Then there are the times like this when I stumbled on and apply for jobs I think I could be really interested in, jobs that really connect with my experience and skills and interests, and that I would have applied for even when things were not starting to get desperate. Two case studies.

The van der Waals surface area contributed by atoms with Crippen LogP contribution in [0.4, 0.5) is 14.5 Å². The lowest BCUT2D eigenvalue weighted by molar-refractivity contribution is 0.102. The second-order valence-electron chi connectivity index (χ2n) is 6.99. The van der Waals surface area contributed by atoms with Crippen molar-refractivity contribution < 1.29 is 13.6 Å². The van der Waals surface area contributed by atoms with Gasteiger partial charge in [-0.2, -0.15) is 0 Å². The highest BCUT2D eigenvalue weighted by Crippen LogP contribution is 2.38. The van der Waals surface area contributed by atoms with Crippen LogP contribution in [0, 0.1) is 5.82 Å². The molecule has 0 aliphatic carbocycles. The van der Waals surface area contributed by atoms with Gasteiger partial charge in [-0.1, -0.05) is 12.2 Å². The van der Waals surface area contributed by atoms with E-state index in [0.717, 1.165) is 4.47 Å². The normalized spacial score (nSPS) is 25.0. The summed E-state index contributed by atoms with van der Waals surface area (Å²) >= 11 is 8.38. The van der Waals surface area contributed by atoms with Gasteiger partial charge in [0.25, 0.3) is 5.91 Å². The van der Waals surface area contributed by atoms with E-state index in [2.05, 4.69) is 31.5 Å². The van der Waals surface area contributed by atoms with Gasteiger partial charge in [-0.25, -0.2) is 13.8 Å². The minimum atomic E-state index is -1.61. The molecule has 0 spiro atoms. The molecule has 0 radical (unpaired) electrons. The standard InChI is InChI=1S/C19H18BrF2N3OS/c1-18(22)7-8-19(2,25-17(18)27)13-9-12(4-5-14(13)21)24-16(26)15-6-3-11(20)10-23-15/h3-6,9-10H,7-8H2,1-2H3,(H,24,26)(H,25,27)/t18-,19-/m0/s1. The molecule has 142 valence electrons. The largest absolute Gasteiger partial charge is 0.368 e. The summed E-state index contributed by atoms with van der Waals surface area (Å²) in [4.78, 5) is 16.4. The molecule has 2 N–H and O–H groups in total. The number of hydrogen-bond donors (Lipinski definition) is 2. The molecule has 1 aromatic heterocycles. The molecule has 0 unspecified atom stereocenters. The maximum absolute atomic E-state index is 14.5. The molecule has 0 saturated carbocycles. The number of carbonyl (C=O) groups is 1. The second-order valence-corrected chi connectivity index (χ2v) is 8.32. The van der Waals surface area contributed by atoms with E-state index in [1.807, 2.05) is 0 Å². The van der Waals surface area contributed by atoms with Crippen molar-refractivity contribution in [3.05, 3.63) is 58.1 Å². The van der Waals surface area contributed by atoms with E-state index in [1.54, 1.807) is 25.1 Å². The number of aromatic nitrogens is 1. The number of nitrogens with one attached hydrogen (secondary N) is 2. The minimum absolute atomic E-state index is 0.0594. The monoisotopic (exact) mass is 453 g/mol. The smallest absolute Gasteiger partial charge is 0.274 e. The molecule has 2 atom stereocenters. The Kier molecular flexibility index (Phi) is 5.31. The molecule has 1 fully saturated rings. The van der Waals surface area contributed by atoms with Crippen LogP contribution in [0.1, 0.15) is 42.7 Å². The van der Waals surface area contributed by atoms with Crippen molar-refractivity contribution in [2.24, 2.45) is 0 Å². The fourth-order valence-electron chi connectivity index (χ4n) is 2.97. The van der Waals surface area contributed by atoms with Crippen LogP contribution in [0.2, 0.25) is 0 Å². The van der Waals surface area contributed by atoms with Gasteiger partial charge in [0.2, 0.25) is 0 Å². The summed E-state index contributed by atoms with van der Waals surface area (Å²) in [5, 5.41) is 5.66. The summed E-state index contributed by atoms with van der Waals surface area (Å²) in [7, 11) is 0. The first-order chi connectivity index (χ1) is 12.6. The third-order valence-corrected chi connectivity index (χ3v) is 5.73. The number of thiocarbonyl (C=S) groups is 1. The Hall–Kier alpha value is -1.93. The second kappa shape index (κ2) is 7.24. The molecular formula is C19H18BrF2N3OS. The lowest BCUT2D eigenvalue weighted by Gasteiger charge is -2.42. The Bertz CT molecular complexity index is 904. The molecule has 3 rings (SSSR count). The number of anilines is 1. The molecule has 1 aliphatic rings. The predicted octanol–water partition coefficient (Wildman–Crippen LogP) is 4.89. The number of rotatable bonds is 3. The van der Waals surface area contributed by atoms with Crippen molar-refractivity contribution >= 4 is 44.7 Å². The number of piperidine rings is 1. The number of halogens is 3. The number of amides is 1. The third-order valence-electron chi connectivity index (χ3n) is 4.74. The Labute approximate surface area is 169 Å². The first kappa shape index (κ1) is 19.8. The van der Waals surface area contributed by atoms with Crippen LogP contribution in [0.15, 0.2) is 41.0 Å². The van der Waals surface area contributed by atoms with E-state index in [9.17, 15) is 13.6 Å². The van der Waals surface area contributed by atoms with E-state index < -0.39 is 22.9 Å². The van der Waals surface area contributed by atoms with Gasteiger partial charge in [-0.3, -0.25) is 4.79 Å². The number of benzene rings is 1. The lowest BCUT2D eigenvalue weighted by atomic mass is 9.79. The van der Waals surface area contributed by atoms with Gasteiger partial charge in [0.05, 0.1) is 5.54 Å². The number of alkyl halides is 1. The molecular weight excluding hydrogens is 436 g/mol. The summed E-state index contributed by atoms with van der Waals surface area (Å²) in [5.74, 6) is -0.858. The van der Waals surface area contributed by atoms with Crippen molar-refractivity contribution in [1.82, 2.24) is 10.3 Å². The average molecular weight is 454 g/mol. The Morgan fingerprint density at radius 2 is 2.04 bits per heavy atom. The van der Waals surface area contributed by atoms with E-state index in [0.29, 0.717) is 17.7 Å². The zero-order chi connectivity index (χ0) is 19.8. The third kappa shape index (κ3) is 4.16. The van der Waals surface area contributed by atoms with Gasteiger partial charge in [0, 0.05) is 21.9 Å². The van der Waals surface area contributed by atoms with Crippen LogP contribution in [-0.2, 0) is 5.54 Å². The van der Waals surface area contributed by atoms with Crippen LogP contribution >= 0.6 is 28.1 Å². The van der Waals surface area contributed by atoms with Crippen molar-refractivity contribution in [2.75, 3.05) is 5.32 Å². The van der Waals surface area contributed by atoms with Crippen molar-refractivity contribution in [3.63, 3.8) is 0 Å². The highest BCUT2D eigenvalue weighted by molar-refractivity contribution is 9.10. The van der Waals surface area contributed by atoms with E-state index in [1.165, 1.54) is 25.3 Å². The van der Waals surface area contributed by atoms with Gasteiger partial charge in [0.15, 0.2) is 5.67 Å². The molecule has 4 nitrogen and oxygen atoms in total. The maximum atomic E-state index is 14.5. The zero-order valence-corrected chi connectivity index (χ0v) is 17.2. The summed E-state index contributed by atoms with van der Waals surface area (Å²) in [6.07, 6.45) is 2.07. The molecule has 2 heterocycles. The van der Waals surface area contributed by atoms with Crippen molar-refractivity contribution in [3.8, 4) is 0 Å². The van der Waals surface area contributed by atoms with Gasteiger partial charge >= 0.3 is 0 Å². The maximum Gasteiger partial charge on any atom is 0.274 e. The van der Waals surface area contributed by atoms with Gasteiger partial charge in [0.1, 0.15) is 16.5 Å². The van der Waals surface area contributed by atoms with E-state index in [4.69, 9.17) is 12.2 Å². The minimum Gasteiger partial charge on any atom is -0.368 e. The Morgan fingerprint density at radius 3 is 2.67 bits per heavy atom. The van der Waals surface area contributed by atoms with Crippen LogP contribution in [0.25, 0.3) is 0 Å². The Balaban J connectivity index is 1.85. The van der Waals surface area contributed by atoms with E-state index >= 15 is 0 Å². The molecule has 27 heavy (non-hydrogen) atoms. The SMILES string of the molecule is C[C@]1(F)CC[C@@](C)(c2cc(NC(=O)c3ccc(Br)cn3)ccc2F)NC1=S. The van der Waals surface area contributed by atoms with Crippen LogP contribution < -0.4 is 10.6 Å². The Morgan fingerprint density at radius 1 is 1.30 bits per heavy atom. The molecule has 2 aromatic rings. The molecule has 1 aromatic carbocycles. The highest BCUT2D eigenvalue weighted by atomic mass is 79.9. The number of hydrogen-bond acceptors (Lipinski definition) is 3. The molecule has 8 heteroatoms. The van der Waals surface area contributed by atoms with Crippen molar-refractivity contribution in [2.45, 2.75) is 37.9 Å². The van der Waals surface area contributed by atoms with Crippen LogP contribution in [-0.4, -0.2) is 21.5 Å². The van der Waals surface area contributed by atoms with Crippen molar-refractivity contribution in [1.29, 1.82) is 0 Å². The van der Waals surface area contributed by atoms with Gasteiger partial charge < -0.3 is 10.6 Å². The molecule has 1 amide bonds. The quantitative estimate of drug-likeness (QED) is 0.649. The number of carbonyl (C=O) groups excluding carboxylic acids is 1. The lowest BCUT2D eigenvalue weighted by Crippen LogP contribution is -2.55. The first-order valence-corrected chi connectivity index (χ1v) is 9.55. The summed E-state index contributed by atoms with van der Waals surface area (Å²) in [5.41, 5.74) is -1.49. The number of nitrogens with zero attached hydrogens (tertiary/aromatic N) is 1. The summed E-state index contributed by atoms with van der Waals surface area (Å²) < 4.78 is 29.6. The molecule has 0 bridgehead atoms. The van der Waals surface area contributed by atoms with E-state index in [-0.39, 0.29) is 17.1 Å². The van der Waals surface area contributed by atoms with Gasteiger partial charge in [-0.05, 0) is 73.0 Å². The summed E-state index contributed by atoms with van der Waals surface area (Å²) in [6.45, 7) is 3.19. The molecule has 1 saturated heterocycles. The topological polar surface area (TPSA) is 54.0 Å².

I applied for an editing job at a publisher that specializes in western American history. They are looking for an acquisitions editor – someone to read, evaluate, and make recommendations on manuscript submissions. I meet all the qualifications (someone with a background in western American history) and I couldn’t envision a more appropriate fit for my work experience, degrees, skill set, and most importantly, interests. I’ve been thinking for a long time – long before my layoff, actually – that publishing would be a great fit for me. I’ve done a ton of research and writing, editing, proofing, and layout, and at a full-service traditional publisher like the one that’s hiring, I could really see myself staying long-term as my role would likely evolve over time. Part of what has been so frustrating about museum work for me is that I’ve had to go from short-term to short-term gig, never settling for more than 18 months or so, as most (actually, all but one) of the jobs I’ve landed has been grant-funded project-specific work (e.g., catalog this collection, research and write this exhibit, develop these educational materials, etc.). In other words, you come on board to get the job done and when it’s done, the museum may not necessarily have money to keep you on full time. Or at all. (And where “may not necessarily” should be read as: does not.) I’d like a shot at a career that uses my existing skill set but working in a place that fosters my development and growth over time (instead of leaving it all up to me, as it has been for more than 10 years). I could totally see myself in this role in particular as something that’s key for me is never standing still – there would always be something new to read, some new author to meet, some new project to take on. In other words: I could totally get excited about this job.